The Sisterhood Of The Traveling Pants

Fortunately for this sentimental coming-of-age story based on the young-adult novel by Ann Brashares and directed by Ken Kwapis, its target audience is youthful enough that the cliches may still retain a hint of freshness. Four lifelong best friends who've always supported each other are preparing to spend their first summer apart. Shy, lovely Lena (Alexis...read more

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Reviewed by Angel Cohn
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Fortunately for this sentimental coming-of-age story based on the young-adult novel by Ann Brashares and directed by Ken Kwapis, its target audience is youthful enough that the cliches may still retain a hint of freshness. Four lifelong best friends who've always supported each other are preparing to spend their first summer apart. Shy, lovely Lena (Alexis Bledel) is heading off to her grandparents' house in Greece. Spirited Carmen (America Ferrera) looks forward to spending time with the father she rarely sees. Athletic Bridget (Blake Lively), still reeling from her mother's recent death, intends to purge her unruly emotions at a Mexican soccer camp. Only rebellious aspiring filmmaker Tibby (Amber Tamblyn) is stuck at home, stocking shelves at a chain store and making what she ruefully dubs a "suckumentary." But before they go their separate ways, they discover a pair of vintage blue jeans that miraculously fits them all perfectly, despite their disparate shapes and sizes. The girls establish some ground rules (no washing, double-cuffing or wearing the jeans with a tucked-in shirt and belt; no saying you look fat or letting a boy take them off) and make a solemn pact: Each will keep the remarkable pants for a week, then mail them to the next girl with a note detailing the most exciting thing that happened while wearing them. It's refreshing to see a mainstream movie that places four young women squarely in the lead roles; the presence of men and boys never takes the focus from the powerful female friendships at the heart of it all. And while many of the film's big emotional moments seem contrived — Bridget fleeing her mom's funeral, Tibby befriending a girl with leukemia — the overall sweetness and typical fairy-tale twist help differentiate it from made-for-TV teen-problem pictures. All four young stars keep their story lines moving briskly, but the segments featuring Ferrera, who made such an impression in REAL WOMEN HAVE CURVES (2002), stand out — her vivid personality cuts right through the fluff. Readers hate to see their favorites messed with by filmmakers, and though devotees will notice changes from Brashares' novel — some slight and some more substantial — the film remains true to the book's spirit, and the deviations shouldn't alienate them. Assuming that they don't, fans of Lena, Bridget, Tibby and Carmen should be able to look forward to their further adventures, which Brashares explored in subsequent books.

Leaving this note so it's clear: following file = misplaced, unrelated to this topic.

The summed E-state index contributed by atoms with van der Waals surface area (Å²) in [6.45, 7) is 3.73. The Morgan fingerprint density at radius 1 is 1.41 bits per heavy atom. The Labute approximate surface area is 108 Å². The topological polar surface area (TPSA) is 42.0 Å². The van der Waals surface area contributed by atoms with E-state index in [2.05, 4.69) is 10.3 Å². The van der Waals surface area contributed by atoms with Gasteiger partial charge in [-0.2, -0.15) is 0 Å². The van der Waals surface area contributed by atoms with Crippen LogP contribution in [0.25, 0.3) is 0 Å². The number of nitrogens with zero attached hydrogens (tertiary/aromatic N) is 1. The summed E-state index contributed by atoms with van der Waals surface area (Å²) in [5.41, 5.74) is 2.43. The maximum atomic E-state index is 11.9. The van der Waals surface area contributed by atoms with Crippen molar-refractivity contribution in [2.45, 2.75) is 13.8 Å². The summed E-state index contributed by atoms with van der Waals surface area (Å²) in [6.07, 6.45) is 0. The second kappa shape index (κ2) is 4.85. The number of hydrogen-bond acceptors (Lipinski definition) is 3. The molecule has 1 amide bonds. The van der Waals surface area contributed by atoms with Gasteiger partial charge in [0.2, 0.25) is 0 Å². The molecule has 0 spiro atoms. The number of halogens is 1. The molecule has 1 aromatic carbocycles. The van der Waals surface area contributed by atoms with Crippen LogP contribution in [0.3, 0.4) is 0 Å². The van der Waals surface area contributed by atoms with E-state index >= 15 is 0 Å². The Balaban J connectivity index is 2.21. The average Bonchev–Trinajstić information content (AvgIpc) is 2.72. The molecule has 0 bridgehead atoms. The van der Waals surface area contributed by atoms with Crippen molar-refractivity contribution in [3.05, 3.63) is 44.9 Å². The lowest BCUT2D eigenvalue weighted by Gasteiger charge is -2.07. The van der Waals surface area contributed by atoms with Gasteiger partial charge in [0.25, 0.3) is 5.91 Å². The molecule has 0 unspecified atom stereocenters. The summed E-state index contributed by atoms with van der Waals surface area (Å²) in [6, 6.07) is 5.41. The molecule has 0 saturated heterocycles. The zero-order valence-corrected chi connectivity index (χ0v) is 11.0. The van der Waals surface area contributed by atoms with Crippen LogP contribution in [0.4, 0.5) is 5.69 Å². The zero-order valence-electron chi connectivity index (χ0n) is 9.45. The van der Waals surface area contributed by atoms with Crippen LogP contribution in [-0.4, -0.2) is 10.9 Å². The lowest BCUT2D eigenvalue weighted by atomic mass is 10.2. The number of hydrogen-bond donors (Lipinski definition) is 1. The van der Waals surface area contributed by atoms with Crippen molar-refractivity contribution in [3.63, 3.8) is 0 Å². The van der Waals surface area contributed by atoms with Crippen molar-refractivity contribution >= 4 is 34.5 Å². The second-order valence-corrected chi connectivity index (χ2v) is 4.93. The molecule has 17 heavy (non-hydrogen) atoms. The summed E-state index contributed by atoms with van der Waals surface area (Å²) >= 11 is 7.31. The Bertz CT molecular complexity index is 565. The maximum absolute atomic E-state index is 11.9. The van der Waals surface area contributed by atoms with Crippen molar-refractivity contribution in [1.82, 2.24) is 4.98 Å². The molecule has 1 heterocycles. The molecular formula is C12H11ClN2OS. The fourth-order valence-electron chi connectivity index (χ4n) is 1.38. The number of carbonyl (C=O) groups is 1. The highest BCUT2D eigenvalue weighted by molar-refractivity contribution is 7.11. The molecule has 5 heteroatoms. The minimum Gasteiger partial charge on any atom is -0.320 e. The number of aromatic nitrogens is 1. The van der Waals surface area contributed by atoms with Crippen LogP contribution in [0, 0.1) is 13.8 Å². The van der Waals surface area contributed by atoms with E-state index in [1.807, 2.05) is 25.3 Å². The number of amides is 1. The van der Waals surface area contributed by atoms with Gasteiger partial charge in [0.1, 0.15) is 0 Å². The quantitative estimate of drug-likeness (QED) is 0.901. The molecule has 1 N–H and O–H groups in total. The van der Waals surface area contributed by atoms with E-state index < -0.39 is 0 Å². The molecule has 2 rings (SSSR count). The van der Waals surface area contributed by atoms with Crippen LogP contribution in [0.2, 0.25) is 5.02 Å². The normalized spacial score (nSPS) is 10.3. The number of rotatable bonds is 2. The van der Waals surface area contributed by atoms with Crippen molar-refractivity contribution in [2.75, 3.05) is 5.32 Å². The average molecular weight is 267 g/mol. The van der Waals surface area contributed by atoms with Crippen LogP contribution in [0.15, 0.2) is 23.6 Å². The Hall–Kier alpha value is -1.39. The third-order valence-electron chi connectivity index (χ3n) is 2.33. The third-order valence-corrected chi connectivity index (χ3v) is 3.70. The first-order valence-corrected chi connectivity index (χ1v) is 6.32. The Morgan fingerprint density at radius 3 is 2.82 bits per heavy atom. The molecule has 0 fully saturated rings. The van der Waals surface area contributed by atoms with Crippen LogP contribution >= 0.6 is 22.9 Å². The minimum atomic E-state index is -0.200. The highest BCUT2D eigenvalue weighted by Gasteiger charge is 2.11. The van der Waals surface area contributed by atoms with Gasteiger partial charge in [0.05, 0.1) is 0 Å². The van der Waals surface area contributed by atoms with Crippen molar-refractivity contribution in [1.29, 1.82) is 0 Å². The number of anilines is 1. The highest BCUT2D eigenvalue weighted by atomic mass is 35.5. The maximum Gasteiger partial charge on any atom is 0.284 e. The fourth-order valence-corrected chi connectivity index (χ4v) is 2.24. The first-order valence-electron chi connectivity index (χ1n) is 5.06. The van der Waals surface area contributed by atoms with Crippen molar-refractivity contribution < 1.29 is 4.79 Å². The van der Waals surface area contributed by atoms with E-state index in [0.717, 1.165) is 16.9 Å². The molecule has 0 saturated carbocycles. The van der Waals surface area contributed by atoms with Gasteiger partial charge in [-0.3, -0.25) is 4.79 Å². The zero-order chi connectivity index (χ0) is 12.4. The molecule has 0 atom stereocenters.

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  • Released: 2005
  • Rating: PG
  • Review: Fortunately for this sentimental coming-of-age story based on the young-adult novel by Ann Brashares and directed by Ken Kwapis, its target audience is youthful enough that the cliches may still retain a hint of freshness. Four lifelong best friends who've… (more)

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